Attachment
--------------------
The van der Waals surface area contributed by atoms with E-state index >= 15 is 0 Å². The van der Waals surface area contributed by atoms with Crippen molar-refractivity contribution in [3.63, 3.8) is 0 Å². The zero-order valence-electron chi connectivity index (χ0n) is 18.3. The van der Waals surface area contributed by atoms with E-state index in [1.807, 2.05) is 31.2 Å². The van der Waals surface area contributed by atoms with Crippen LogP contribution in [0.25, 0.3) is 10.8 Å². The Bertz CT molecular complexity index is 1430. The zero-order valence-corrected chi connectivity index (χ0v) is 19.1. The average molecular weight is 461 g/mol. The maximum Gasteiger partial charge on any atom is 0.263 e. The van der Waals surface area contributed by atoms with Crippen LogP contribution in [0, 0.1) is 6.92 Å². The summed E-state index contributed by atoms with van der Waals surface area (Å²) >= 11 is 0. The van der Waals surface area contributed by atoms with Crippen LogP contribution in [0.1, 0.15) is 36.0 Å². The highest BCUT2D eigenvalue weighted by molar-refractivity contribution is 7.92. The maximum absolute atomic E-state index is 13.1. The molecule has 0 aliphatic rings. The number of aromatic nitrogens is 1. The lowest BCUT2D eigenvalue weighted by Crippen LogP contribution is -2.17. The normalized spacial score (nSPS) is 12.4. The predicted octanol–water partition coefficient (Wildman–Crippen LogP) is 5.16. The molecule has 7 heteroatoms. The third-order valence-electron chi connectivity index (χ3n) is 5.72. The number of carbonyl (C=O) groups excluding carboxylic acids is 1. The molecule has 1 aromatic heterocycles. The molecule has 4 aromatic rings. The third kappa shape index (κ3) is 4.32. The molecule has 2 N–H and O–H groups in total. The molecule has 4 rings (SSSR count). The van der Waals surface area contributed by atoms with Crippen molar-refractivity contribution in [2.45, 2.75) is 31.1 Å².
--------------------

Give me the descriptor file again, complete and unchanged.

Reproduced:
The van der Waals surface area contributed by atoms with E-state index >= 15 is 0 Å². The van der Waals surface area contributed by atoms with Crippen molar-refractivity contribution in [3.63, 3.8) is 0 Å². The zero-order valence-electron chi connectivity index (χ0n) is 18.3. The van der Waals surface area contributed by atoms with E-state index in [1.807, 2.05) is 31.2 Å². The van der Waals surface area contributed by atoms with Crippen LogP contribution in [0.25, 0.3) is 10.8 Å². The Bertz CT molecular complexity index is 1430. The zero-order valence-corrected chi connectivity index (χ0v) is 19.1. The average molecular weight is 461 g/mol. The maximum Gasteiger partial charge on any atom is 0.263 e. The van der Waals surface area contributed by atoms with Crippen LogP contribution in [0, 0.1) is 6.92 Å². The summed E-state index contributed by atoms with van der Waals surface area (Å²) >= 11 is 0. The van der Waals surface area contributed by atoms with Crippen LogP contribution in [0.1, 0.15) is 36.0 Å². The highest BCUT2D eigenvalue weighted by molar-refractivity contribution is 7.92. The maximum absolute atomic E-state index is 13.1. The molecule has 0 aliphatic rings. The number of aromatic nitrogens is 1. The lowest BCUT2D eigenvalue weighted by Crippen LogP contribution is -2.17. The normalized spacial score (nSPS) is 12.4. The predicted octanol–water partition coefficient (Wildman–Crippen LogP) is 5.16. The molecule has 7 heteroatoms. The third-order valence-electron chi connectivity index (χ3n) is 5.72. The number of carbonyl (C=O) groups excluding carboxylic acids is 1. The molecule has 1 aromatic heterocycles. The molecule has 4 aromatic rings. The third kappa shape index (κ3) is 4.32. The molecule has 2 N–H and O–H groups in total. The molecule has 4 rings (SSSR count). The van der Waals surface area contributed by atoms with Crippen molar-refractivity contribution in [2.45, 2.75) is 31.1 Å².